Making noise about noise

Area D director opposes CSRD communication plan

Columbia Shuswap Regional District directors have approved a communications plan to inform members of the public of a proposed noise bylaw, the purpose of which is primarily to provide the RCMP with ticketing ability for severe noise infractions. FILE PHOTO

Columbia Regional Regional District director Rene Talbot made some noise of his own at the June 15 board meeting in Salmon Arm.

The director for Falkland, Silver Creek, Deep Creek and Ranchero took issue with how the regional district plans to inform members of a public

noise bylaw.

The main intent of the proposed bylaw is primarily to provide the RCMP with ticketing ability for the most egregious noise-related infractions, most often occurring during the evening/night and summer months.

The bylaw, which has been given first reading, provides prohibitions against individuals or property owners from disturbing others peaceful enjoyment of their property or neighborhood. In short, the bylaw proposes that any loud or disruptive sounds that may be heard by a neighbouring property or other premises in the vicinity be prohibited between the hours of 10 p.m. and 8 a.m.

Rahter than hold a series of community and potentially costly public meetings, staff proposed using newspaper advertising, social media, webpage on the CSRD’s website, and an online survey to elicit comments.

“Staff are of the opinion that due to the excessive costs of advertising and holding these meetings, and the staff time required, that such public meetings are unnecessary given the straightforward nature of the bylaw,” reads a report presented to directors at the May board meeting, which was held in Revelstoke.

At that meeting, it was decided that development services staff would work with information and technology staff to develop a webpage and survey for the regional district’s website which could be cross posted on social media, and develop newspaper advertisements, online information and a survey.

At the June 15 meeting, directors were asked to support a communications plan for Noise Bylaw No. 5754 to inform the public about the proposed bylaw by developing a Frequently Asked Questions Fact Sheet, with the information to be posted on the CSRD website, social media and available at the CSRD office, prior to considering second reading of the bylaw.

The only one to speak out about the proposal was Talbot, who believes the regional district is shirking its duty to go into the community to hear to share information and answer questions from members of the public.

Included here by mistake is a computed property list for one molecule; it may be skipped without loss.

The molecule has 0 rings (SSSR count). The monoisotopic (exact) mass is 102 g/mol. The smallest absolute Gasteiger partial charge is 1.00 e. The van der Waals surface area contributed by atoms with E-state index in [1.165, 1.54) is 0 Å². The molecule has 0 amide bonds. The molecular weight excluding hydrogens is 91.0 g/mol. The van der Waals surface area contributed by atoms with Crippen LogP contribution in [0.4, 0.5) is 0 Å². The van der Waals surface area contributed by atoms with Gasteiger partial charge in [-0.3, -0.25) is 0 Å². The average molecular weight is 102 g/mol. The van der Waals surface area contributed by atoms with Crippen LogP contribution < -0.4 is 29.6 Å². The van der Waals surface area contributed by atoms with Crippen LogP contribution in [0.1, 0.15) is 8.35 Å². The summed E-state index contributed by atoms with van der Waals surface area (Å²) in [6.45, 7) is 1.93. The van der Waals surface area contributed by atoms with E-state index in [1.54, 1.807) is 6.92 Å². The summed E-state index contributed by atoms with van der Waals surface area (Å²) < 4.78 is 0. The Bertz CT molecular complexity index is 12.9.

“It came up at community meeting in Falkland – a great spot to attack me,” he said. “Putting it on social media and our website just doesn’t do it; we need to get back to the community, they are the ones that are paying for that.”

The rest of the board showed no hesitation in approving the communication plan, with only Talbot opposed.

Just Posted

New players take their first shift

Program provides gear and coaching for first-time hockey players.

Sagmoen neighbours recall alleged hammer attack

Woman was screaming outside Maple Ridge townhouse in 2013

Accused Shuswap drug smuggler to be extradited

Supreme Court of Canada upholds extradition order for accused Shuswap drug smuggler, Colin Martin

Police issue warrant for Sicamous man

Sheldon Odd wanted for theft under $5,000

Trustee to consider opening outdoor school in September

Staff recommend South Canoe School re-open with a new district program

Holiday Train rolls through the Shuswap

Hundreds of people have gathered in Sicamous, Canoe and Salmon Arm for… Continue reading

All aboard the Summerland Christmas Express

The first train of the Summerland Christmas Express schedule.

Meningococcal clinics open this Sunday

Interior Health is stepping up efforts to get young people vaccinated against Meningococcal.

Update: RCMP arrest domestic assault suspect west of Kamloops.

The RCMP Emergency Response Team made the arrest at around 4:30 p.m.

Owl found dead after eating rat poison leaves B.C. woman concerned

After finding the owl on her Surrey property, Christine Trozzo says the poison is a concern for kids

Change to CPP death benefit panned as insufficient to cover funeral costs

Funeral Services Association of Canada lobbied governments to raise the value to $3,580

#MeToo at work: Employers play a role in fixing culture of sexual harassment

B.C. workplaces are getting ahead of being the next MeToo debacle, calling on experts to train staff

Column: Make it a green Christmas

Instead of purchasing a cuddly stuffie this year, put your money towards helping the real thing.

B.C. woman brain injured in crash as a baby gets $1.1 million in damages

Trial heard the woman was 16 months old, being carried by her mother when they were both hit

Most Read